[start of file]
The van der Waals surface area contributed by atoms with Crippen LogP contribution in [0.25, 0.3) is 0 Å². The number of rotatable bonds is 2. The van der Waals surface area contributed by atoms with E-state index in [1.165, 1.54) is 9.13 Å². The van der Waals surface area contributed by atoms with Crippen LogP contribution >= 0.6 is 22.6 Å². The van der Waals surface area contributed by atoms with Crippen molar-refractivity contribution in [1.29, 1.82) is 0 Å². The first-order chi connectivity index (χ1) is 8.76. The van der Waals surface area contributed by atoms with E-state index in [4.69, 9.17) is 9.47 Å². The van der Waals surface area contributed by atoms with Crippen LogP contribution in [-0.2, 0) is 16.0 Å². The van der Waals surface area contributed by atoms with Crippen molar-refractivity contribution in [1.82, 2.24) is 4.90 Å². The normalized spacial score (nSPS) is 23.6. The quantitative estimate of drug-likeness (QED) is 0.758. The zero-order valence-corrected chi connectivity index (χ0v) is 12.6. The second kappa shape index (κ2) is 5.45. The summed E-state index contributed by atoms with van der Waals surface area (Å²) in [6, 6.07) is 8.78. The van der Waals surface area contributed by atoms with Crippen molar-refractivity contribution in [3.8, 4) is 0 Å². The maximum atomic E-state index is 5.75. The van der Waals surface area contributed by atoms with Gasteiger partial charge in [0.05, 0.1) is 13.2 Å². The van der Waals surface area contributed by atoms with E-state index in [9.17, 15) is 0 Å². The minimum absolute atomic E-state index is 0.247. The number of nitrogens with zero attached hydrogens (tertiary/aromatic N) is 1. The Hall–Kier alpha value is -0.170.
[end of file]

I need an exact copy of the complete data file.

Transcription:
The van der Waals surface area contributed by atoms with Crippen LogP contribution in [0.25, 0.3) is 0 Å². The number of rotatable bonds is 2. The van der Waals surface area contributed by atoms with E-state index in [1.165, 1.54) is 9.13 Å². The van der Waals surface area contributed by atoms with Crippen LogP contribution >= 0.6 is 22.6 Å². The van der Waals surface area contributed by atoms with Crippen molar-refractivity contribution in [1.29, 1.82) is 0 Å². The first-order chi connectivity index (χ1) is 8.76. The van der Waals surface area contributed by atoms with E-state index in [4.69, 9.17) is 9.47 Å². The van der Waals surface area contributed by atoms with Crippen LogP contribution in [-0.2, 0) is 16.0 Å². The van der Waals surface area contributed by atoms with Crippen molar-refractivity contribution in [1.82, 2.24) is 4.90 Å². The normalized spacial score (nSPS) is 23.6. The quantitative estimate of drug-likeness (QED) is 0.758. The zero-order valence-corrected chi connectivity index (χ0v) is 12.6. The second kappa shape index (κ2) is 5.45. The summed E-state index contributed by atoms with van der Waals surface area (Å²) in [6, 6.07) is 8.78. The van der Waals surface area contributed by atoms with Crippen molar-refractivity contribution in [3.8, 4) is 0 Å². The maximum atomic E-state index is 5.75. The van der Waals surface area contributed by atoms with Gasteiger partial charge in [0.05, 0.1) is 13.2 Å². The van der Waals surface area contributed by atoms with E-state index in [9.17, 15) is 0 Å². The minimum absolute atomic E-state index is 0.247. The number of nitrogens with zero attached hydrogens (tertiary/aromatic N) is 1. The Hall–Kier alpha value is -0.170.